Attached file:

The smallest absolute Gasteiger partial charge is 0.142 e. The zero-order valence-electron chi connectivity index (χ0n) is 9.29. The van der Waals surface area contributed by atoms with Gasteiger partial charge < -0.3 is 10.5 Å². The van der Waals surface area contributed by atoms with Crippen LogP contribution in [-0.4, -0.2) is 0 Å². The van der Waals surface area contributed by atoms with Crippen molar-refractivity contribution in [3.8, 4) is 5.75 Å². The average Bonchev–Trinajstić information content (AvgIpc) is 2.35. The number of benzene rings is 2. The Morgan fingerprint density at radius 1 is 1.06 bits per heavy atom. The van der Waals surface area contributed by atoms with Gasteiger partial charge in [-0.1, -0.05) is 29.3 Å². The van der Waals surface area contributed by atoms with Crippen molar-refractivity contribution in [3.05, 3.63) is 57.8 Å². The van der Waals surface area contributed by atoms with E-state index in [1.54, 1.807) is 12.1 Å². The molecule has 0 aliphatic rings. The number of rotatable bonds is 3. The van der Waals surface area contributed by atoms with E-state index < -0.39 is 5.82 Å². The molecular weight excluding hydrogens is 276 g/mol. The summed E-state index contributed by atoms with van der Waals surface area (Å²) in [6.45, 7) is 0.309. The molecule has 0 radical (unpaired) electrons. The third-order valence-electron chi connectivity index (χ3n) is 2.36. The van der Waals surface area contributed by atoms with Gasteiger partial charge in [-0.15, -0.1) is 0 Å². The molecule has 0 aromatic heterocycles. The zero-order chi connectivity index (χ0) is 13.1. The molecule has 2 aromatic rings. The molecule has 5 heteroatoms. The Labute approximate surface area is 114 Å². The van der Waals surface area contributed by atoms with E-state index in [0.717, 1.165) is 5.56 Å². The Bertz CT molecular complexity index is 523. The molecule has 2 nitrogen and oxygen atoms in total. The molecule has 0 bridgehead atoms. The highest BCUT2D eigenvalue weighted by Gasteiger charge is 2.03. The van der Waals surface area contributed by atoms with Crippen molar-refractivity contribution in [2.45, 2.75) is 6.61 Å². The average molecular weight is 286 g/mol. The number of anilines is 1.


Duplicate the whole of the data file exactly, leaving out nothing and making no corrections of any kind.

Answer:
The smallest absolute Gasteiger partial charge is 0.142 e. The zero-order valence-electron chi connectivity index (χ0n) is 9.29. The van der Waals surface area contributed by atoms with Gasteiger partial charge < -0.3 is 10.5 Å². The van der Waals surface area contributed by atoms with Crippen LogP contribution in [-0.4, -0.2) is 0 Å². The van der Waals surface area contributed by atoms with Crippen molar-refractivity contribution in [3.8, 4) is 5.75 Å². The average Bonchev–Trinajstić information content (AvgIpc) is 2.35. The number of benzene rings is 2. The Morgan fingerprint density at radius 1 is 1.06 bits per heavy atom. The van der Waals surface area contributed by atoms with Gasteiger partial charge in [-0.1, -0.05) is 29.3 Å². The van der Waals surface area contributed by atoms with Crippen molar-refractivity contribution in [3.05, 3.63) is 57.8 Å². The van der Waals surface area contributed by atoms with E-state index in [1.54, 1.807) is 12.1 Å². The molecule has 0 aliphatic rings. The number of rotatable bonds is 3. The van der Waals surface area contributed by atoms with E-state index < -0.39 is 5.82 Å². The molecular weight excluding hydrogens is 276 g/mol. The summed E-state index contributed by atoms with van der Waals surface area (Å²) in [6.45, 7) is 0.309. The molecule has 0 radical (unpaired) electrons. The third-order valence-electron chi connectivity index (χ3n) is 2.36. The van der Waals surface area contributed by atoms with Gasteiger partial charge in [-0.15, -0.1) is 0 Å². The molecule has 0 aromatic heterocycles. The zero-order chi connectivity index (χ0) is 13.1. The molecule has 2 aromatic rings. The molecule has 5 heteroatoms. The Labute approximate surface area is 114 Å². The van der Waals surface area contributed by atoms with E-state index in [0.717, 1.165) is 5.56 Å². The Bertz CT molecular complexity index is 523. The molecule has 2 nitrogen and oxygen atoms in total. The molecule has 0 bridgehead atoms. The highest BCUT2D eigenvalue weighted by Gasteiger charge is 2.03. The van der Waals surface area contributed by atoms with Crippen molar-refractivity contribution in [2.45, 2.75) is 6.61 Å². The average molecular weight is 286 g/mol. The number of anilines is 1.